You asked. We answered. At a recent Café Chat with Harry, several questions were raised regarding the Northwest Garden Building. Below is a summary of this information. Please note that a new video discussing building details and construction progress is in production and will be shown at an upcoming February Resident Meeting (date forthcoming).

What will replace the Callahan Center Assisted Living space when the current residents are moved to the new Assisted Living Residence?
As many of you know, the space where the Callahan Center resides will become vacant when our assisted living residents are moved to the new building. At present, it is not known what will occupy this space. We presume this will be determined in late Spring 2017.

How will occupancy be determined for the new Assisted Living Residence?
Current residents of the Callahan Center have first choice of apartments in the new Assisted Living Residence. Following that, residents from the Smith Care Center who qualify for living in the new Assisted Living would be given the opportunity to transfer. Then priority will be given to Plymouth Harbor residents who are currently on the internal wait list and those who may need to consider Assisted Living. If apartments remain available, our final step will be to open it up to our Harbor Club wait list and then to non-Plymouth Harbor Sarasota community residents. If you are interested in being placed on the wait list, please contact Liz Clark, Administrator of Assisted Living/Director of Home Care, Ext. 245.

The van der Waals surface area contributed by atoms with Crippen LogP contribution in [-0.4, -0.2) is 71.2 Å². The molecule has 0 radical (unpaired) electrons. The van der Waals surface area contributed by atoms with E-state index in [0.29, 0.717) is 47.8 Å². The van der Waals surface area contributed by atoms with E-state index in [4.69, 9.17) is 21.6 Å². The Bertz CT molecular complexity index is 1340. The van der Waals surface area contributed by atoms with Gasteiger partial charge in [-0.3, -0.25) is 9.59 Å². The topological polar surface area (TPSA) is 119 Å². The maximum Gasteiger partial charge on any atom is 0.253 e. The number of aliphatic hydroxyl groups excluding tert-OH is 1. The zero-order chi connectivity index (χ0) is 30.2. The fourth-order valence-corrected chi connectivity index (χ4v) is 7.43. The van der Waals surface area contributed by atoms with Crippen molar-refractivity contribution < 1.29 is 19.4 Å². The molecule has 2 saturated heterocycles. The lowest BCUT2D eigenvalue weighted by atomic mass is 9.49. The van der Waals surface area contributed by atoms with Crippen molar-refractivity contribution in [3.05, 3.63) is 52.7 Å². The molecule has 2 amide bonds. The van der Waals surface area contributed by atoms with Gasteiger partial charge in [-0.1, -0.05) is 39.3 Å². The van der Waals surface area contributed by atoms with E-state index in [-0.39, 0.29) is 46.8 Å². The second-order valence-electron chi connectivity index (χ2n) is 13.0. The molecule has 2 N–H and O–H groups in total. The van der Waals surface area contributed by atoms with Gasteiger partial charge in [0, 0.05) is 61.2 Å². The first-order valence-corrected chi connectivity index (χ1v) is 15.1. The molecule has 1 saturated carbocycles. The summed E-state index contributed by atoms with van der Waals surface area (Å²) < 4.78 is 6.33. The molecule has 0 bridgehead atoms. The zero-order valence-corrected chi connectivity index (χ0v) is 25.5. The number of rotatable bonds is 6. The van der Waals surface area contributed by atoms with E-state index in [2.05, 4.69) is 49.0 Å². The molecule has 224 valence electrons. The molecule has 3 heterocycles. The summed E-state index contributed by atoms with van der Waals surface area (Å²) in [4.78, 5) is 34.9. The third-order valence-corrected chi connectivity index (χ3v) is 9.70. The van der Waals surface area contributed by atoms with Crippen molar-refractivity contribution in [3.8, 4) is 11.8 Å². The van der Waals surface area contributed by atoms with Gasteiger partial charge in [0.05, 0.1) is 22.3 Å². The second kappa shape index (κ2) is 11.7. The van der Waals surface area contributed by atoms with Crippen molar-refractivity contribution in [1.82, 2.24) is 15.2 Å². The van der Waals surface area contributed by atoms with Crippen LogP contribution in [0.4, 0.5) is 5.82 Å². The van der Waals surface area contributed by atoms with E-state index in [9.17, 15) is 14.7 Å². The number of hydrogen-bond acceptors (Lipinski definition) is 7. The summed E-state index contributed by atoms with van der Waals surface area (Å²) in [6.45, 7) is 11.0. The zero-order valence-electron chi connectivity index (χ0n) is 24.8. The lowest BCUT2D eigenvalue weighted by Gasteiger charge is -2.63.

How will therapy change when the new building is opened?
The current therapy gym, which is located in the Smith Care Center, will remain as is. We see this space primarily being utilized by Smith Care Center residents. When the Northwest Garden Building is complete, we plan to open a new outpatient therapy gym for use by both our independent living residents and non-Plymouth Harbor Sarasota community residents. The new therapy gym will be placed in N-213. At 1,650 square feet, this space is the perfect size and location for this amenity.

Will the new building have its own kitchen and dining staff?
Yes. However, much of the preparation will be done in the Mayflower Restaurant kitchen, as is currently done for the Smith Care Center. Chef René has been involved in the planning process for the new building, and is confident in the ability of the kitchen staff to meet the increased demand for dining.

When the new building is complete in November 2017, what will be the process for residents who will be moving in?
We are currently in the process of developing a “traffic schedule.” To do this, we are meeting with residents who will occupy the new building and are creating a list and timeline that will allow for a smooth, gradual move-in process.

What is the current status of the Multi-Use Recreational Trail (MURT)?
As it stands, the City is responsible for finishing the MURT trail, including the portion from Plymouth Harbor’s entrance east to the Sarasota Yacht Club. This is slated to begin Fall 2017.

“I’ve been very fortunate in my life,” Norma Schatz says with a smile. “I had a wonderful marriage, have wonderful children, and am very blessed in whom I know…As I said, it’s been a most fortunate life.” Indeed it has.